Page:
In 2005, the Regional Plan Association in New York and the Lincoln Institute of Land Policy in Cambridge, MA, along with students at the University of Pennsylvania developed a report on the emerging "megaregions" in the US. A megaregion refers to a networked group of metropolitan regions, and is modeled on the notion of "megalopolis," a territory of continuous urbanization usually associated with the corridor from Boston on the north to Richmond on the south. One of the emerging megaregions identified through this work is "Cascadia," the territory from northern California through British Columbia, and centered on the Portland, Oregon, Seattle, Washington, and Vancouver, BC metropolitan regions. Through work done by graduate classes in the Toulan School of Urban Studies and Planning, a particularly northwest spin on this notion emerged in the form of these reports, describing the potential emergence of the Cascadia "ecolopolis" in the Pacific Northwest. Unlike it's eastern counterpart, the megalopolis, the ecolopolis refers to networking of the three principle metropolitan regions in Cascadia but calls for maintaining their separation by working and wild landscapes. In this way, Cascadia would develop its own distinctive megaregion, tied intimately to the culture and "brand" of the Pacific Northwest, and avoiding the continuous urbanization associated with more sprawling examples of megaregion development.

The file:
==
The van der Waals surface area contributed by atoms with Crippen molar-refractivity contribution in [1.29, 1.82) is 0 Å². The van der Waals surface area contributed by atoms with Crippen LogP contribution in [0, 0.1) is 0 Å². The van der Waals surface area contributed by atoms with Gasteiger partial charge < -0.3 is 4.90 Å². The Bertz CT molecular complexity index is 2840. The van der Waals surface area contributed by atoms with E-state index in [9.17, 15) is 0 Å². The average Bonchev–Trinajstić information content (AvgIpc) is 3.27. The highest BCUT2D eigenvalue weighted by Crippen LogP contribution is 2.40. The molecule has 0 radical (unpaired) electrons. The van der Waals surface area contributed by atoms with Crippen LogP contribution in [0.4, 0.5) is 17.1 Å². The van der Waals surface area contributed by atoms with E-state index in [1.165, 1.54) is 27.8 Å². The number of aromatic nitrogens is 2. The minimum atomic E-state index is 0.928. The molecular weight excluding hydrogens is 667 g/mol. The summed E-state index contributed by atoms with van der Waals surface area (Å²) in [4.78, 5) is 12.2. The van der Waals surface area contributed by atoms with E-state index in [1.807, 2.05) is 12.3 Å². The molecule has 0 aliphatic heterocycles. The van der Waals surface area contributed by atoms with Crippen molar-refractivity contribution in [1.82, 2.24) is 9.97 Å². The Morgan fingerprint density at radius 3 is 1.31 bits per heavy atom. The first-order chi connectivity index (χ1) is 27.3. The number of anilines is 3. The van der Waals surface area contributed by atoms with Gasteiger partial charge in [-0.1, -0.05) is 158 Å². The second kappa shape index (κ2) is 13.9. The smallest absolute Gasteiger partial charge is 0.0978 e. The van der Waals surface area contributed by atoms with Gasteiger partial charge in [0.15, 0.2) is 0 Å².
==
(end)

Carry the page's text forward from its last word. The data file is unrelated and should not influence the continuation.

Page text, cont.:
Submissions from 2012


Long Trails Project: Identifying Opportunities, Solving Problems, and Exploring Implementation, Portland State University

Submissions from 2011


Ecolopolis 5.0: High Speed Rail in Cascadia, Portland State University

Submissions from 2009


Ecolopolis 4.0: Livability in Cascadia, Portland State University

Submissions from 2008


Ecolopolis 3.0: Infrastructure and Sustainability in Cascadia, Portland State University

Submissions from 2006


Ecolopolis 2.0, Portland State University

Submissions from 2005


Ecolopolis: Making the Case for a Cascadian Supercity, Portland State University